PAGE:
Sick and tired of being called fat and ugly and receiving rape threats whenever she participated in conversations about injustice on social media, Alex Blank Millard decided to try an experiment. For a week, she changed her Twitter profile picture to a man's headshot (which her name lent itself to) and continued tweeting about topics like sexism, racism, and fat-shaming. And the difference in her public reception after that simple change was staggering. Writing for XO Jane, Millard said:
For an entire week, I got to see what it is like to be treated with respect. As a man, I could use the same words and be met with discussion, with disagreement, or even nothing at all, instead of insults. I became an equal human being, one whose voice deserved to be heard.
While tweeting as a woman, Millard got replies like "You are fat, unattractive and a disgrace to the white race." But as a man, she was able to tweet about rape culture with only favorites and retweets in response. Buzzfeed even used a screenshot of one of her tweets as the first example of public response to the shooting of a Latina girl by cops — a strange choice given that she appeared to be a white man, she noted.
Supporting Millard's observation that trolls specifically go after women, fitness columnist James Fell recently wrote a piece about how he never receives online threats despite being "an MRA-bashing feminist." Sure, he has received hate mail, but nobody has threatened violence against him, he said:
You want yet another example of male privilege? It's being able to voice your opinion and not face death and rape threats as a result.
Combined, these experiences illuminate what trolling really is. Trolling is about much more than a bunch of 16-year-olds in their parents' basements who have nothing better to do than hurl nasty comments at strangers (though it is about that, too). It's the result of a widespread belief that men's opinions matter more than women's, and that women lack the right to basic privacy and respect. Trolls don't spew their hate indiscriminately. They target women who disrupt accepted ideas about a woman's place by having strong voices and make men who don't want to acknowledge their privilege or sexism uncomfortable by exposing it. Millard eloquently described trolling as a reflection of larger societal efforts to silence women:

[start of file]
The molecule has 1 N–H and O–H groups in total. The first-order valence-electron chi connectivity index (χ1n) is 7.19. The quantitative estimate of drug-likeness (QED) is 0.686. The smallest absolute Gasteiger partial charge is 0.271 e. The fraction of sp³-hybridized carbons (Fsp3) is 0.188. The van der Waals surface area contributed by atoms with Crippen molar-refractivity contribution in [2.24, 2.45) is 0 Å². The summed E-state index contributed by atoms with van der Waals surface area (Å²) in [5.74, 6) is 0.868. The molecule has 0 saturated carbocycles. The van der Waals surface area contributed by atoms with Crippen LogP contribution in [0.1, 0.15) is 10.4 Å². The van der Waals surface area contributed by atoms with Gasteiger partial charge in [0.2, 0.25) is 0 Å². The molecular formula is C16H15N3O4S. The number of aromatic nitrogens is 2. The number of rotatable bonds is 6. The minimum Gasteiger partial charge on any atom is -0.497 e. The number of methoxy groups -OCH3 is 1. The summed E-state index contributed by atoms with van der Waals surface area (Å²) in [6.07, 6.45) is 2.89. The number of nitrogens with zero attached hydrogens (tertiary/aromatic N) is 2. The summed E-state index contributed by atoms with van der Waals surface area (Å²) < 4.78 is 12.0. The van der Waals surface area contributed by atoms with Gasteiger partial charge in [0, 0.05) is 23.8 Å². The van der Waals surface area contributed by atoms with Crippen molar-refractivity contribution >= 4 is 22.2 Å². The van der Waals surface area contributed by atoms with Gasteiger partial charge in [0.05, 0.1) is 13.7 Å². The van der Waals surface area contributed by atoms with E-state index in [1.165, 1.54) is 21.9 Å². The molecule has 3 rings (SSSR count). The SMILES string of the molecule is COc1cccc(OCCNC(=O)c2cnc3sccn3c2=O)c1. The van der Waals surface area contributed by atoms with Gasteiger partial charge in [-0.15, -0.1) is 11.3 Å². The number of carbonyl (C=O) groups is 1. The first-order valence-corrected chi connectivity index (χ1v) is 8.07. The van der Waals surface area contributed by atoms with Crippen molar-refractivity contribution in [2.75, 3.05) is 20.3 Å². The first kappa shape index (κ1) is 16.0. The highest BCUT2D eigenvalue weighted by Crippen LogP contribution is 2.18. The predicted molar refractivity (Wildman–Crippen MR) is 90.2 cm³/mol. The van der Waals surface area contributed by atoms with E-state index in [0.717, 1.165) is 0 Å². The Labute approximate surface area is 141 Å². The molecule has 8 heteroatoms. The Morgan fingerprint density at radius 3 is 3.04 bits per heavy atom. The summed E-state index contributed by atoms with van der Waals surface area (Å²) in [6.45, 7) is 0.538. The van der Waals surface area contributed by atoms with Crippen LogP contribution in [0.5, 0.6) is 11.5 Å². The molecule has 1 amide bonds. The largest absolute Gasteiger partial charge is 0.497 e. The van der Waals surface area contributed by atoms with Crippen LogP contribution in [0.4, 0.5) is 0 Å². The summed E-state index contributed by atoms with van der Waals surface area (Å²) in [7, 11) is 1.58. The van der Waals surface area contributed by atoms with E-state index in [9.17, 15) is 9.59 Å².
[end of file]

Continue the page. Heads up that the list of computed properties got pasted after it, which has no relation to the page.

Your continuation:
We are not just told to shut up by Twitter handles with four followers, we are shushed by bosses and stifled by media. Senators silence us. We internalize and silence ourselves. We aren’t just told we are fat; we are told we should be ashamed of our bodies by people who love us, by people who should know better. Trolls are merely an echo of the harassment we hear everyday.
Like Millard, I have been a victim of trolling and have observed a stark contrast between how people respond to me and to men who say the same things. After reading a piece about the backlash I received for identifying as a feminist on my online dating profiles, a male OKCupid user told me that writing "feminist" on his profile has only served to connect him with like-minded individuals. This benefit comes at a cost for me as a writer, social media user, and online dater. But in my experience, supportive words go a long way to counter trolls' disproportionately loud voices. Men who have the privilege of tweeting about gender inequality without being called fat, ugly, or stupid can use this privilege to back up women who aren't as fortunate. And perhaps they can add misogynistic trolling to their repertoire of injustices to tweet about — because online harassment is a manifestation of widespread societal misogyny.